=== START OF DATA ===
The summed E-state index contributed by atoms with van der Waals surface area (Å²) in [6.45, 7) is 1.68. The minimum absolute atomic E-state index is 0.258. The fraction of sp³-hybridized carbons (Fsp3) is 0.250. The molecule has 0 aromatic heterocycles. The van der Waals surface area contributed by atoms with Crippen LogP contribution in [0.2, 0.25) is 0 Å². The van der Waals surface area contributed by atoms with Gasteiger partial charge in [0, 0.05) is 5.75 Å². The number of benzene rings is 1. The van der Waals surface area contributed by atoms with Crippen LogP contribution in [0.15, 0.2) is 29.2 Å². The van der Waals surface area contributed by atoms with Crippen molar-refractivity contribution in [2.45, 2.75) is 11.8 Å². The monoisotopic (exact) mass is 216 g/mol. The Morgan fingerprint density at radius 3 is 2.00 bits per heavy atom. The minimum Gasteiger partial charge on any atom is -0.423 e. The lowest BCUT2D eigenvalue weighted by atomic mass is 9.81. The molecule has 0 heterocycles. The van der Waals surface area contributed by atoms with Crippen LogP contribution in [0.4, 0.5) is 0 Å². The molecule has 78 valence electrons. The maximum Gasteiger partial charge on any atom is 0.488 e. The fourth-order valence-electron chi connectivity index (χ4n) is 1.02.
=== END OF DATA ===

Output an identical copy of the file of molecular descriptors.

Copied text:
The summed E-state index contributed by atoms with van der Waals surface area (Å²) in [6.45, 7) is 1.68. The minimum absolute atomic E-state index is 0.258. The fraction of sp³-hybridized carbons (Fsp3) is 0.250. The molecule has 0 aromatic heterocycles. The van der Waals surface area contributed by atoms with Crippen LogP contribution in [0.2, 0.25) is 0 Å². The van der Waals surface area contributed by atoms with Gasteiger partial charge in [0, 0.05) is 5.75 Å². The number of benzene rings is 1. The van der Waals surface area contributed by atoms with Crippen LogP contribution in [0.15, 0.2) is 29.2 Å². The van der Waals surface area contributed by atoms with Crippen molar-refractivity contribution in [2.45, 2.75) is 11.8 Å². The monoisotopic (exact) mass is 216 g/mol. The Morgan fingerprint density at radius 3 is 2.00 bits per heavy atom. The minimum Gasteiger partial charge on any atom is -0.423 e. The lowest BCUT2D eigenvalue weighted by atomic mass is 9.81. The molecule has 0 heterocycles. The van der Waals surface area contributed by atoms with Crippen LogP contribution in [0.4, 0.5) is 0 Å². The molecule has 78 valence electrons. The maximum Gasteiger partial charge on any atom is 0.488 e. The fourth-order valence-electron chi connectivity index (χ4n) is 1.02.